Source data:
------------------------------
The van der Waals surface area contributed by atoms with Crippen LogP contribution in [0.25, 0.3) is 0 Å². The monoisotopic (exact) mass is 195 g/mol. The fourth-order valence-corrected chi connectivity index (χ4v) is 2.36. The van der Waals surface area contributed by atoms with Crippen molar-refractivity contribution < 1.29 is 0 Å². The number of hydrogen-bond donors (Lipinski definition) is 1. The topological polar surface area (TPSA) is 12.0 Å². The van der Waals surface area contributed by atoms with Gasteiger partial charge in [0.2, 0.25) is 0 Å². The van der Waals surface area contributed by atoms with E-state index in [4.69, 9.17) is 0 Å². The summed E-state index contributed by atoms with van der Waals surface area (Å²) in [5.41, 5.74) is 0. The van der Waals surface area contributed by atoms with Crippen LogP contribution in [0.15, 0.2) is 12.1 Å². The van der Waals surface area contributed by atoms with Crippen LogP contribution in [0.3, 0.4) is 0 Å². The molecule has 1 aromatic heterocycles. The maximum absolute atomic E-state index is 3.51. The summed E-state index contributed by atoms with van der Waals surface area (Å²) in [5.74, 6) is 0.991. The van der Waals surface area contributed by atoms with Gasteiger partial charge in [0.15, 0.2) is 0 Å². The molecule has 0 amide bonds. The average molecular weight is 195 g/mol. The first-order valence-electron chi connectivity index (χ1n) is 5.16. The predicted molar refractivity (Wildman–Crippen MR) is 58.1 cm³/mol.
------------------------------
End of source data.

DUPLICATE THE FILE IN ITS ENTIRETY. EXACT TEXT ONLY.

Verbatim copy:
The van der Waals surface area contributed by atoms with Crippen LogP contribution in [0.25, 0.3) is 0 Å². The monoisotopic (exact) mass is 195 g/mol. The fourth-order valence-corrected chi connectivity index (χ4v) is 2.36. The van der Waals surface area contributed by atoms with Crippen molar-refractivity contribution < 1.29 is 0 Å². The number of hydrogen-bond donors (Lipinski definition) is 1. The topological polar surface area (TPSA) is 12.0 Å². The van der Waals surface area contributed by atoms with Gasteiger partial charge in [0.2, 0.25) is 0 Å². The van der Waals surface area contributed by atoms with E-state index in [4.69, 9.17) is 0 Å². The summed E-state index contributed by atoms with van der Waals surface area (Å²) in [5.41, 5.74) is 0. The van der Waals surface area contributed by atoms with Crippen LogP contribution in [0.15, 0.2) is 12.1 Å². The van der Waals surface area contributed by atoms with Crippen LogP contribution in [0.3, 0.4) is 0 Å². The molecule has 1 aromatic heterocycles. The maximum absolute atomic E-state index is 3.51. The summed E-state index contributed by atoms with van der Waals surface area (Å²) in [5.74, 6) is 0.991. The van der Waals surface area contributed by atoms with Gasteiger partial charge in [0.15, 0.2) is 0 Å². The molecule has 0 amide bonds. The average molecular weight is 195 g/mol. The first-order valence-electron chi connectivity index (χ1n) is 5.16. The predicted molar refractivity (Wildman–Crippen MR) is 58.1 cm³/mol.